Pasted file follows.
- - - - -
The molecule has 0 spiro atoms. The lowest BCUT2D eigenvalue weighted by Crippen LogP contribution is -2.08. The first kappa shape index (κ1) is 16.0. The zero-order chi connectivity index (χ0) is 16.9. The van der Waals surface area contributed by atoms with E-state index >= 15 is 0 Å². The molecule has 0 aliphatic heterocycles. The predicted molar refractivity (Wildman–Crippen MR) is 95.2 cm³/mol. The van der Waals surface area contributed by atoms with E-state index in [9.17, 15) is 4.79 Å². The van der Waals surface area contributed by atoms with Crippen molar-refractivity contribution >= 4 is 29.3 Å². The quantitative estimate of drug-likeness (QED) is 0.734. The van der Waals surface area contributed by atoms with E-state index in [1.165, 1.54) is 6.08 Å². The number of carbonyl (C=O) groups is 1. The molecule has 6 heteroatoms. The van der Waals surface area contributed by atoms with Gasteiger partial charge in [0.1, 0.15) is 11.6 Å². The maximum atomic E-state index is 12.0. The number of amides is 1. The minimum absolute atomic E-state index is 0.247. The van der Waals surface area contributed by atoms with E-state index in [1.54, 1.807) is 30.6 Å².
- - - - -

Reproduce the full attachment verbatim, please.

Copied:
The molecule has 0 spiro atoms. The lowest BCUT2D eigenvalue weighted by Crippen LogP contribution is -2.08. The first kappa shape index (κ1) is 16.0. The zero-order chi connectivity index (χ0) is 16.9. The van der Waals surface area contributed by atoms with E-state index >= 15 is 0 Å². The molecule has 0 aliphatic heterocycles. The predicted molar refractivity (Wildman–Crippen MR) is 95.2 cm³/mol. The van der Waals surface area contributed by atoms with E-state index in [9.17, 15) is 4.79 Å². The van der Waals surface area contributed by atoms with Crippen molar-refractivity contribution >= 4 is 29.3 Å². The quantitative estimate of drug-likeness (QED) is 0.734. The van der Waals surface area contributed by atoms with E-state index in [1.165, 1.54) is 6.08 Å². The number of carbonyl (C=O) groups is 1. The molecule has 6 heteroatoms. The van der Waals surface area contributed by atoms with Gasteiger partial charge in [0.1, 0.15) is 11.6 Å². The maximum atomic E-state index is 12.0. The number of amides is 1. The minimum absolute atomic E-state index is 0.247. The van der Waals surface area contributed by atoms with E-state index in [1.54, 1.807) is 30.6 Å².